Your radiation oncologist may take some blood from your arm using a needle and syringe. This will be sent to a pathology laboratory to be examined. These tests will also tell the radiation oncologists how well your other organs such as liver and kidneys are working.
Lymphoma cells can spread to bone marrow. In a bone marrow biopsy, a sample from your bone marrow is taken with a needle. The bone marrow is usually taken from the back of your hipbone. You will have a local anesthetic and possibly some sedative so you do not feel pain during the biopsy. The sample will be looked at under a microscope to see if the lymphoma has spread to the bone marrow.
A CT scan is a special type of x-ray that gives a three dimensional (3D) picture of the organs and other structures in your body. It usually takes about 30 to 40 minutes to complete this painless test. You will be asked to lie on a table while the CT scanner, which is large and round like a doughnut, moves around you. Before the scan, you may have an injection of a dye that shows up body tissues more clearly. You will be asked not to eat or drink for a while before you have your scan. Most people are able to go home as soon as their scan is over. A child with non-Hodgkin’s lymphoma will also have an ultrasound scan of their abdomen.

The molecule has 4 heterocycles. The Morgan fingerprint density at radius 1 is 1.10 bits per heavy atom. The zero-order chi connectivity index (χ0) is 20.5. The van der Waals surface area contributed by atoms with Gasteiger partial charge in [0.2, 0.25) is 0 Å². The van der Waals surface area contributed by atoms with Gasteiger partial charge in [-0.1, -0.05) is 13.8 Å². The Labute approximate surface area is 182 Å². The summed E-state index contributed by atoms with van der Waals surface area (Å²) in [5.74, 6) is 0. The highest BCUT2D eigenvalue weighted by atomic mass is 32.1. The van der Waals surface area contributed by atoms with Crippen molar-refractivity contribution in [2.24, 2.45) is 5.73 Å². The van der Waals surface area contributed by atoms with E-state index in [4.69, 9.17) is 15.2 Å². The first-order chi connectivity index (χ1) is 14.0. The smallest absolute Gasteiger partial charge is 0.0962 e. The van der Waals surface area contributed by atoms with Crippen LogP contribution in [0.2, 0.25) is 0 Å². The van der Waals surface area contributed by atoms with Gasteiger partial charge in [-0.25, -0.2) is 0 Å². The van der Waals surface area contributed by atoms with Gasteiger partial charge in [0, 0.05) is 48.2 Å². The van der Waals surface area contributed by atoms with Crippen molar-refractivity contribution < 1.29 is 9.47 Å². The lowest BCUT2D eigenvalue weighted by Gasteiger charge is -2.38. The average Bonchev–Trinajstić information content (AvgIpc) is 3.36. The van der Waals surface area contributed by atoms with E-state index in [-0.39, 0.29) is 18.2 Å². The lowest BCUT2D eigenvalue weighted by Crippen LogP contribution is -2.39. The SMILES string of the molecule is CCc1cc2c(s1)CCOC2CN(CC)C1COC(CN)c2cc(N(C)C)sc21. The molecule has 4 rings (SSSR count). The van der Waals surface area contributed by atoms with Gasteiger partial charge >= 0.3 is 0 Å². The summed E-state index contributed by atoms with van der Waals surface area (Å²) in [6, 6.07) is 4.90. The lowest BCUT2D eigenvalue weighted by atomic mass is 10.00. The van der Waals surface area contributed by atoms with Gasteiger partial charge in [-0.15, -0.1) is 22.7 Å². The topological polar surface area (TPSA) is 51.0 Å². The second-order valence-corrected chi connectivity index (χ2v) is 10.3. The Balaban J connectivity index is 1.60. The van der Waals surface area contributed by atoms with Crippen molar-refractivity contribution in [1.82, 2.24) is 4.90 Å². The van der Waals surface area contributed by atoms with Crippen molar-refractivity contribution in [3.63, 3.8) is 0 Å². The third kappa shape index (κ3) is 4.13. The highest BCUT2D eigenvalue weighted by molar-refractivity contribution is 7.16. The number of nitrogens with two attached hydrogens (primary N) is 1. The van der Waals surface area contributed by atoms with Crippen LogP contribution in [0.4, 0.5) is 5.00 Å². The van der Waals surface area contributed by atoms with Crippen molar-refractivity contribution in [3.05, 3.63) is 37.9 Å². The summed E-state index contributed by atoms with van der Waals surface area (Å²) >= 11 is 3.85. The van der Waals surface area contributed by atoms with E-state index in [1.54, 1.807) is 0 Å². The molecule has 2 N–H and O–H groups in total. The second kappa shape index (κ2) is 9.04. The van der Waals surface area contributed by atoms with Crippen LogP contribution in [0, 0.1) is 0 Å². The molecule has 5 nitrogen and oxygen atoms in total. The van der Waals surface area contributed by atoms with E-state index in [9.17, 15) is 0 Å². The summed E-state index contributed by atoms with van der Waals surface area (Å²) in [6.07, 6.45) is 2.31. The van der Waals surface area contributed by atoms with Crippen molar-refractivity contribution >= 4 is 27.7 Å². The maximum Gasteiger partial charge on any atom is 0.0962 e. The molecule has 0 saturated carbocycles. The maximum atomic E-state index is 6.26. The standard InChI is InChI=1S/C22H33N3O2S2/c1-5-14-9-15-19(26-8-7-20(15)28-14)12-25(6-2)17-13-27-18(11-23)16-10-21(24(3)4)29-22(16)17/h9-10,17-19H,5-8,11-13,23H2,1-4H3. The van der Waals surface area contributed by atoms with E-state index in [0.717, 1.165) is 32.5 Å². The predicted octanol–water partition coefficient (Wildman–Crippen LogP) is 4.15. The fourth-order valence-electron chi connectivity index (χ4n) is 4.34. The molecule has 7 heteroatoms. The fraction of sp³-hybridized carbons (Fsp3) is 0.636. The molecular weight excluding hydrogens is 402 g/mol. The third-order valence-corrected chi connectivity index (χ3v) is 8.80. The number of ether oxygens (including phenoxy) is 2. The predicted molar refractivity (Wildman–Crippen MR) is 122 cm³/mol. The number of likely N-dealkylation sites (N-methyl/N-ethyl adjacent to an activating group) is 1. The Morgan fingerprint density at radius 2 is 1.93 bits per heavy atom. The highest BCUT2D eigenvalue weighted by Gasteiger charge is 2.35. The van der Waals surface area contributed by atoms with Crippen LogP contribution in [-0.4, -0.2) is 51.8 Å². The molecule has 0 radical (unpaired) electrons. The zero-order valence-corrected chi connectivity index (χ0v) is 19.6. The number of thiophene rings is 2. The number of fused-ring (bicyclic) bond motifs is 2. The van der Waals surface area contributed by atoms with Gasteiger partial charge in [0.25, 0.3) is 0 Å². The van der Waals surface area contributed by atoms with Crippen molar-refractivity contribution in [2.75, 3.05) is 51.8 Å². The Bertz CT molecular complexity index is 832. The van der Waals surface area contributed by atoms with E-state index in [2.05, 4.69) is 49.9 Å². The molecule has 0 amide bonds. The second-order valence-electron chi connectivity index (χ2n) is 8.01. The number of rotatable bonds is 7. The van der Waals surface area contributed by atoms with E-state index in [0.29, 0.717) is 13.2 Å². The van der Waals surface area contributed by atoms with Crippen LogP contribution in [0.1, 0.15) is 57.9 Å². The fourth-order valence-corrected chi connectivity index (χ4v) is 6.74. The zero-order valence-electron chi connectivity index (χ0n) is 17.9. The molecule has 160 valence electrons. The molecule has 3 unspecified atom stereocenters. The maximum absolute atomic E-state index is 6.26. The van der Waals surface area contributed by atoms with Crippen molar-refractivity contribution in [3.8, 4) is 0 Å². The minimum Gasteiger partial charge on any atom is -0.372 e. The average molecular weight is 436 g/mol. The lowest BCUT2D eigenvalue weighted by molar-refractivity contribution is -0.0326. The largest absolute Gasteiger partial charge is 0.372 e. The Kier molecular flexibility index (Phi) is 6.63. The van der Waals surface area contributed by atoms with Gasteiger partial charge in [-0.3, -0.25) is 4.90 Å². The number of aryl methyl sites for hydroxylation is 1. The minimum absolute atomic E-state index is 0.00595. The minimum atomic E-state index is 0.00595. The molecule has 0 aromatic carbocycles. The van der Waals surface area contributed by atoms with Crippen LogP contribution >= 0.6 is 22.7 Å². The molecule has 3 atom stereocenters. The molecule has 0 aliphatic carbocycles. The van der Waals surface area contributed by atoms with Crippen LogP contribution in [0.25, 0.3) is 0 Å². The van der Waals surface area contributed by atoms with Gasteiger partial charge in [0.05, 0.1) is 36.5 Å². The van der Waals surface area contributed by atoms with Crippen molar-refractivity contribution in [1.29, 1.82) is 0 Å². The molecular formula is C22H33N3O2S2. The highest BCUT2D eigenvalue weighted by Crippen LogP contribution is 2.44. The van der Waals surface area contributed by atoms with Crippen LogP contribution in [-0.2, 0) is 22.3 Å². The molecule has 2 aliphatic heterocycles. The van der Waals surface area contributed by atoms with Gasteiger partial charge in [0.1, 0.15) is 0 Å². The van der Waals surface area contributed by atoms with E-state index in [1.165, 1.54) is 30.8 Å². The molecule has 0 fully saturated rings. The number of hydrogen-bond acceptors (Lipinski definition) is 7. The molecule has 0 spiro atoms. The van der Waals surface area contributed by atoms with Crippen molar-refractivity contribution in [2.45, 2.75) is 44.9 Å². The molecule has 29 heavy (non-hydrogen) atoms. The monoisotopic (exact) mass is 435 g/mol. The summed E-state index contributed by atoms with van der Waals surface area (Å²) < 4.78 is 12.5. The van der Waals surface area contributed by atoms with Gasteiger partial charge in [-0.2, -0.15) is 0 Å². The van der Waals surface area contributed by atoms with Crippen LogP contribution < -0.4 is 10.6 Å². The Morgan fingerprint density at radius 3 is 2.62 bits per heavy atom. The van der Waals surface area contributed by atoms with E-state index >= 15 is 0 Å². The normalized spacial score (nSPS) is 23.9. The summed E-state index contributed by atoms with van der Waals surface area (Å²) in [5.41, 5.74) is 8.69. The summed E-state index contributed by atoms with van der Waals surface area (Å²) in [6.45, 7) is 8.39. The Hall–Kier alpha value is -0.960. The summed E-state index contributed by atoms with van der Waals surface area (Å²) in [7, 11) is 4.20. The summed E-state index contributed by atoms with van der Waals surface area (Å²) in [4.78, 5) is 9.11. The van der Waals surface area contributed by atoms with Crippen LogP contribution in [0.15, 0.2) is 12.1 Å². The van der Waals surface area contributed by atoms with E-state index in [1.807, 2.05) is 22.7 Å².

A PET scan builds up clear and detailed pictures of the body. You will have an injection of a glucose solution containing a very small amount of a radioactive substance. The scanner can ‘see’ this substance, which shows where the glucose is being used in the body. Cancer cells show up as areas where glucose is being used by actively growing cells.
This treatment increases your body’s natural ability to fight cancer. It does this by giving a boost to your immune system. There are several kinds of biologic therapy:
This treatment uses drugs to kill cancer cells and reduce the size of cancer tumors. Chemotherapy drugs may also affect healthy cells and cause side effects like hair loss or mouth sores.There are many types of chemotherapy drugs. Many drugs are often used together for chemotherapy.